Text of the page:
Massive glitch moves magnetar modelling forward

The chance discovery with ESA’s INTEGRAL observatory, in 2004, of highly energetic X-rays emanating from a young neutron star with an extremely strong magnetic field, provided scientists with a challenge: how to explain how these objects, also known as magnetars, produce such energetic non-thermal radiation. A new, comprehensive study of one particular magnetar, in which astronomers discovered a socalled ‘timing glitch’, may provide the key to homing in on the processes at play in the extreme environments of these exotic stars.

Astronomers already know that the strong magnetic field of a magnetar acts like a brake, slowing down the rate at which the neutron star spins. Occasionally, this smooth deceleration is disrupted by a sudden increase in spin rate, known as a timing glitch. A “star quake” near the magnetar’s surface is thought to be responsible for the timing glitch and it is often followed by a large outburst of radiation – the emissions that are associated with SGRs and AXPs.

This illustration depicts a magnetar: a spinning neutron star, characterised by long rotation periods, occasional episodes of extremely enhanced emission, and intense, short bursts of X-rays and gamma rays; these highly energetic events are presumed to be powered by an intense magnetic field.

Until a chance encounter in 2004, the persistent emission from AXPs was assumed to be present only at low-energy X-rays. “Nobody saw any reason to look for emission from AXPs above 10 keV,” says Wim Hermsen, also from SRON Netherlands Institute for Space Research, and a co-author of the study. “It was only because of the large field of view of INTEGRAL that we serendipitously detected an AXP emitting non-thermal emission that extended up to about 200 keV.”

Following that discovery, theoreticians have been trying to explain this unexpected high-energy emission. “How this magnetic energy is transformed into non-thermal energetic X-rays is still strongly debated,” says Hermsen. To help solve this mystery, the astronomers wanted to gather data in the low- and high-energy X-ray bands from a magnetar undergoing an outburst. Given the rarity of these objects – only about 20 have been discovered to date – and the unpredictable nature of these outbursts, this was quite a challenge.


Luck was on their side when in January 2009 an armada of space missions, including ESA’s INTEGRAL observatory, all spotted extreme ‘bursting activity’ – hundreds of short duration bursts that typically lasted 0.1 s – from magnetar 1E 1547.0-5408. Using data collected by INTEGRAL and by NASA’s Swift and Rossi X-ray Timing Explorer satellites, Kuiper and his colleagues carried out a detailed study of how the emissions from the magnetar varied over a 27-month period.

The evolution of high-energy pulsed X-rays of magnetar 1E 1547.0-5408 since the outburst of January 22, 2009. The pulsed emission gradually rises, reaches a maximum around 70 days after the outburst and fades away to undetectable levels after about 350 days after the outburst.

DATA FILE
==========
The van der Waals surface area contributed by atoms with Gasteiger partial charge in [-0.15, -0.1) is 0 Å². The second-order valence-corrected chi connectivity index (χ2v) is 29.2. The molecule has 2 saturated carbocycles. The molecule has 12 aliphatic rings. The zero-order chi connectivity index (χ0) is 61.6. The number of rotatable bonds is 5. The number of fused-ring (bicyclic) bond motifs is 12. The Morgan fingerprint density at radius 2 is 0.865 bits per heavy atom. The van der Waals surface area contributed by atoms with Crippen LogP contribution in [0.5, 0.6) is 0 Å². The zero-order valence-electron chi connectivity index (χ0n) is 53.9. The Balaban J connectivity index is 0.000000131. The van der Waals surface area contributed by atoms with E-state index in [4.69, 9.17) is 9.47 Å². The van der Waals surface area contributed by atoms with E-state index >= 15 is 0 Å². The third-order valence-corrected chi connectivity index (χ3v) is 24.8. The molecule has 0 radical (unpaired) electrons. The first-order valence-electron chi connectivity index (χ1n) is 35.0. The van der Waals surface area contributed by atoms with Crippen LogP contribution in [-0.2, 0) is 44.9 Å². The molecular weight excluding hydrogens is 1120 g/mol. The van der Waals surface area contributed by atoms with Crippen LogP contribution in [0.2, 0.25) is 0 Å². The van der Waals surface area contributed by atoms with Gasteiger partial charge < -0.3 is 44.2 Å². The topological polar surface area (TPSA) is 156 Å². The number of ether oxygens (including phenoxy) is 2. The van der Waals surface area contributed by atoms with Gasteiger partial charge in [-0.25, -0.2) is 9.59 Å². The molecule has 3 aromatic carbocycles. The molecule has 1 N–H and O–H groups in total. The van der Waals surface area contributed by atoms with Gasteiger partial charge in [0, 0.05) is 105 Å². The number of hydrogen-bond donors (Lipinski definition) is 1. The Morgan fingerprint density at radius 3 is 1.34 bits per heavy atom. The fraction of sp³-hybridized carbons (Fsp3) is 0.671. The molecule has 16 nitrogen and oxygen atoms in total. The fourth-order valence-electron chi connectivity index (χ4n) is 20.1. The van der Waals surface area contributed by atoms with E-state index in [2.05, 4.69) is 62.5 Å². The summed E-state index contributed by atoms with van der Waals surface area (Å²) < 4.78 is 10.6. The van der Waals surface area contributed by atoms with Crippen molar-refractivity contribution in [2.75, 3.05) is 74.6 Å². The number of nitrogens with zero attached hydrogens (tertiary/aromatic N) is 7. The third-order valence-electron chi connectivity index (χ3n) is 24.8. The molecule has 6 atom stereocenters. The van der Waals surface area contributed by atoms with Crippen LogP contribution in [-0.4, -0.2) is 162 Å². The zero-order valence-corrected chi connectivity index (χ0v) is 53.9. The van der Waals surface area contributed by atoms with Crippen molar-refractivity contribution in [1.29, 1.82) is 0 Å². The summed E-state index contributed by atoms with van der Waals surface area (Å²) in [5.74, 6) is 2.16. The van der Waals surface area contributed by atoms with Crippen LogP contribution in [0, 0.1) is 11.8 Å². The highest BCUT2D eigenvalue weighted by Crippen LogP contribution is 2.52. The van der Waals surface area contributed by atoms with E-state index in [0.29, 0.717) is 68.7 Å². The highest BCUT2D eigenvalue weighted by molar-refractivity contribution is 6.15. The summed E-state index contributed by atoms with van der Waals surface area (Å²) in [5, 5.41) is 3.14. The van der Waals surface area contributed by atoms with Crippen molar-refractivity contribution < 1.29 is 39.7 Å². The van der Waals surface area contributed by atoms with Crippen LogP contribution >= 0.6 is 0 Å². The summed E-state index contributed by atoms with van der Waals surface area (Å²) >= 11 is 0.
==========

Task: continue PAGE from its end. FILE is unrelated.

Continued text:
Shortly after starting their analysis, the astronomers hit the jackpot when they discovered a very peculiar timing glitch – the most dramatic sudden change, by 70%, in the spin down of a magnetar that has ever been detected. This timing glitch was accompanied by an outburst of low- and high-energy X-rays.

High-energy unpulsed emission was detected immediately after the timing glitch, which suggests that the magnetar has a “corona” of charged particles surrounding the neutron star. “Unlike ordinary pulsars, which only emit radiation along field lines originating from their poles, magnetars apparently have such strong fields that particles can be accelerated to produce X-rays all around the neutron star,” says Hermsen.

Transient high energy pulse

The team’s data also revealed an unexpected discovery: a new transient high-energy pulse – a distinct new feature in the pulse profile – that decayed to undetectable levels in about 300 days. This detection may prove key to unravelling the processes at play in the extreme environment of a magnetar. “This case is unique; it is the first time that we have seen the creation of both pulsed and unpulsed luminous X-ray emission after a star quake,” says Kuiper. Unlike the unpulsed high-energy X-rays, the pulsed emission wasn’t released immediately; it was only evident in the observations 11 days after the timing glitch. The astronomers propose that this delay is consistent with one particular model of the many that have been created to describe these exotic stars.

In a model put forward in 2009 by Andrei Beloborodov from Columbia University in New York, USA, a star quake could twist the magnetic field lines that are anchored to a star’s surface; these then gradually untwist, releasing magnetic energy and producing radiation. However, Beloborodov’s model shows that the untwisting would occur in a peculiar way. Following a delay after the star quake, the untwisting would create a quasi-stable bundle of twisted field lines above the magnetic pole – this could explain the origin of the observed transient emission, say the astronomers.

Reference publication

Kuiper, L., Hermsen, W., den Hartog, P.R., Urama, J.O., 2012, Temporal and spectral evolution in X- and gamma-rays of magnetar 1E 1547.0-5408 since its October 2008 outburst: the discovery of a transient hard pulsed component after its January 2009 outburst, ApJ 748 133.doi: 10.1088/0004-637X/748/2/133


Lucien Kuiper, email:, phone:+31 88 777 5875. Wim Hermsen,, phone:+31 88 777 5871